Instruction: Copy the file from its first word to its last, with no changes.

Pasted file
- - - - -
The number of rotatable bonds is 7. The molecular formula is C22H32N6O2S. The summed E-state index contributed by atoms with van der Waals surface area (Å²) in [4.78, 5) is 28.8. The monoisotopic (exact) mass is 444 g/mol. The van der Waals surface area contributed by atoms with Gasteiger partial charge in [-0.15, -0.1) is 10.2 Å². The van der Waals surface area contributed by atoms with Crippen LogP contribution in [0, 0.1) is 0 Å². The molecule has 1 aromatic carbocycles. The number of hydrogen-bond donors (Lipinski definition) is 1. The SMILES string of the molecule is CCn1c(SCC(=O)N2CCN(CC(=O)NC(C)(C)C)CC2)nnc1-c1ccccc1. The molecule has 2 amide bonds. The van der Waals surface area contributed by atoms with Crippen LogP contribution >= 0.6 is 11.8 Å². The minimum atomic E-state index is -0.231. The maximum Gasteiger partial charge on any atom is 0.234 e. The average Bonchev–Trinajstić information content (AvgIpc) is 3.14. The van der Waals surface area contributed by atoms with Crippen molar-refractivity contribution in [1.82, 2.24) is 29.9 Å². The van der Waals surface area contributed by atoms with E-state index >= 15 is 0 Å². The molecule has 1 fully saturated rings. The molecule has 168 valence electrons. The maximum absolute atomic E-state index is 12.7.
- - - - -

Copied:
The number of rotatable bonds is 7. The molecular formula is C22H32N6O2S. The summed E-state index contributed by atoms with van der Waals surface area (Å²) in [4.78, 5) is 28.8. The monoisotopic (exact) mass is 444 g/mol. The van der Waals surface area contributed by atoms with Gasteiger partial charge in [-0.15, -0.1) is 10.2 Å². The van der Waals surface area contributed by atoms with Crippen LogP contribution in [0, 0.1) is 0 Å². The molecule has 1 aromatic carbocycles. The number of hydrogen-bond donors (Lipinski definition) is 1. The SMILES string of the molecule is CCn1c(SCC(=O)N2CCN(CC(=O)NC(C)(C)C)CC2)nnc1-c1ccccc1. The molecule has 2 amide bonds. The van der Waals surface area contributed by atoms with Crippen LogP contribution >= 0.6 is 11.8 Å². The minimum atomic E-state index is -0.231. The maximum Gasteiger partial charge on any atom is 0.234 e. The average Bonchev–Trinajstić information content (AvgIpc) is 3.14. The van der Waals surface area contributed by atoms with Crippen molar-refractivity contribution in [1.82, 2.24) is 29.9 Å². The van der Waals surface area contributed by atoms with E-state index >= 15 is 0 Å². The molecule has 1 fully saturated rings. The molecule has 168 valence electrons. The maximum absolute atomic E-state index is 12.7.